United States District Court, N.D. Indiana, Fort Wayne Division
VICKIE L. MITCHELL, Plaintiff,
ACTING COMMISSIONER OF THE SOCIAL SECURITY ADMINISTRATION, Defendant.
OPINION AND ORDER
THERESA L. SPRINGMANN CHIEF JUDGE
Plaintiff, Vickie L. Mitchell, seeks review of the final
decision of the Commissioner of the Social Security
Administration denying her application for disability
insurance benefits and supplemental security income. The
Plaintiff claims that the Commissioner made errors in
determining that she is able to perform her past relevant
work. Specifically, she asserts that the Administrative Law
Judge (ALJ) should have found that her status-post left
radial fracture with open reduction and internal fixation of
her carpal tunnel syndrome was a severe impairment. The
Plaintiff also maintains that the ALJ's determination
that she was able to perform medium exertion work is
contradicted by two pieces of evidence that the ALJ
reasons stated in this Opinion and Order, the Court finds
that substantial evidence supports the ALJ's decision,
and that there is no basis to remand for further review.
December 20, 2013, the Plaintiff filed an application for
disability insurance benefits under Title II of the Social
Security Act, and on December 31, 2013, filed an application
for supplemental security income under Title XVI. The alleged
onset date of her disability is September 15, 2011. After her
claim was denied initially, as well as upon reconsideration,
the Plaintiff requested a hearing before an ALJ. On December
4, 2015, the Plaintiff, who was represented by an attorney,
participated in a hearing before the ALJ. A vocational expert
also testified. On December 29, 2015, the ALJ issued a
written decision, applying the well-known five-step
sequential evaluation process. See 20 C.F.R.
§§ 404.1520(a), 416.920(a).
first step, the ALJ found that the Plaintiff had not engaged
in substantial gainful activity since September 15, 2011, the
alleged onset date. At the second step, the ALJ determined
that the Plaintiff's chronic obstructive pulmonary
disease (COPD) was a severe impairment that significantly
limited her physical ability to do basic work activities.
However, none of her other impairments caused more than
minimal functional limitations. For example, the ALJ found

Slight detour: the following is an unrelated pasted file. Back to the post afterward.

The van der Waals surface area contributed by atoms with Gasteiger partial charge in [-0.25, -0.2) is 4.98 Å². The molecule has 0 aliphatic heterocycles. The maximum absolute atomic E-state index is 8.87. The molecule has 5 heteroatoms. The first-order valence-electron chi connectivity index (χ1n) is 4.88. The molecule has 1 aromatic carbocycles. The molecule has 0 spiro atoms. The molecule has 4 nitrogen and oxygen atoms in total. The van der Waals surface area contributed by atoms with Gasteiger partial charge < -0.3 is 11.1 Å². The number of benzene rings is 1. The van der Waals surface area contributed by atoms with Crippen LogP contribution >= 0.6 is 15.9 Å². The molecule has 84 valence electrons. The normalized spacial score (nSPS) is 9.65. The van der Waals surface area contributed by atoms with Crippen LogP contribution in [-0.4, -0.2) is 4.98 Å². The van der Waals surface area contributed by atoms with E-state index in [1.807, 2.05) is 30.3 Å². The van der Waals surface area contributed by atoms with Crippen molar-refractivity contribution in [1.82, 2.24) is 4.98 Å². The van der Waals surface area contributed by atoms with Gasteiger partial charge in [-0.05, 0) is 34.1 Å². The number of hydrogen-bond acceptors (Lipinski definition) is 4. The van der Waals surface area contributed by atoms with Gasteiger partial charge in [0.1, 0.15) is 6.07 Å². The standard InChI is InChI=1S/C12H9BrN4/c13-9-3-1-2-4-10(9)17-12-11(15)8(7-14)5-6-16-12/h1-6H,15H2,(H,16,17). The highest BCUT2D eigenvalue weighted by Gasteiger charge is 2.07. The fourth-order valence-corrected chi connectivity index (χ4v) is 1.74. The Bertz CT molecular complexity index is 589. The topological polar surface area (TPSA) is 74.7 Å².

that the Plaintiff's left wrist fracture had healed, and
her hypertension was controlled and non-severe.
three, the ALJ considered whether the Plaintiff's
impairments, or combination of impairments, met or medically
equaled the severity of one of the impairments listed by the
Administration as being so severe that it presumptively
precludes SGA. See 20 C.F.R. Pt. 404, Subpt. P, App.
1. The ALJ concluded that the Plaintiff did not have any
impairments, or combination of impairments, that met any
listing, and noted that there were no acceptable medical
sources who opined otherwise.
the ALJ was required, at step four, to determine the
Plaintiff's residual functional capacity (RFC), which is
an assessment of the claimant's ability to perform
sustained work-related physical and mental activities in
light of her impairments. SSR 96-8p, 1996 WL 374184, at *1
(July 2, 1996). The ALJ concluded that the Plaintiff had the
RFC to perform medium work as defined in 20 C.F.R.
§§ 404.1567(c) and 416.967(c), but with certain
environmental limitations necessitated by her COPD.
final step of the evaluation, the ALJ determined that the
Plaintiff was not disabled because she was capable of
performing her past relevant work as an assembler,
production; cashier-checker; power-press operator with hand
launderer; and cleaner, commercial or institutional.
Plaintiff sought review of the ALJ's decision by the
Appeals Council. In December 2016, the Appeals Council denied
review, making the ALJ's decision the final decision of
the Commissioner. Liskowitz v. Astrue, 559 F.3d 736,
739 (7th Cir. 2009). The Plaintiff seeks judicial review
under 42 U.S.C. § 405(g).
claimant is disabled only if he shows an inability to
“engage in any substantial gainful activity by reason
of any medically determinable physical or mental impairment
which can be expected to result in death or which has lasted
or can be expected to last for a continuous period of not
less than 12 months.” 42 U.S.C. § 423(d)(1)(A). He
has the burden of proving disability. See 42 U.S.C.
§ 423(d)(5)(A). He must establish that his physical or
mental impairments “are of such severity that he is not
only unable to do his previous work but cannot, considering
his age, education, and work experience, engage in any other
kind of substantial gainful work which exists in the national
economy.” 42 U.S.C. § 423(d)(2)(A).
will affirm the Commissioner's findings of fact and
denial of disability benefits if they are supported by
substantial evidence. Craft v. Astrue, 539 F.3d 668,
673 (7th Cir. 2008). Substantial evidence is “such
relevant evidence as a reasonable mind might accept as
adequate to support a conclusion.” Richardson v.
Perales, 402 U.S. 389, 401 (1971). It must be
“more than a scintilla but may be less than a
preponderance.” Skinner v. Astrue, 478 F.3d
836, 841 (7th Cir. 2007). Even if “reasonable minds
could differ” about the disability status of the
claimant, the court must affirm the Commissioner's
decision as long as it is adequately supported. Elder v.
Astrue, 529 F.3d 408, 413 (7th Cir. 2008).
the duty of the ALJ to weigh the evidence, resolve material
conflicts, make independent findings of fact, and dispose of
the case accordingly. Perales, 402 U.S. at 399-400.
In this substantial-evidence determination, the court
considers the entire administrative record but does not
reweigh evidence, resolve conflicts, decide questions of
credibility, or substitute the court's own judgment for
that of the Commissioner. Lopez ex rel. Lopez v.
Barnhart, 336 F.3d 535, 539 (7th Cir. 2003).
Nevertheless, the court conducts a “critical review of
the evidence” ...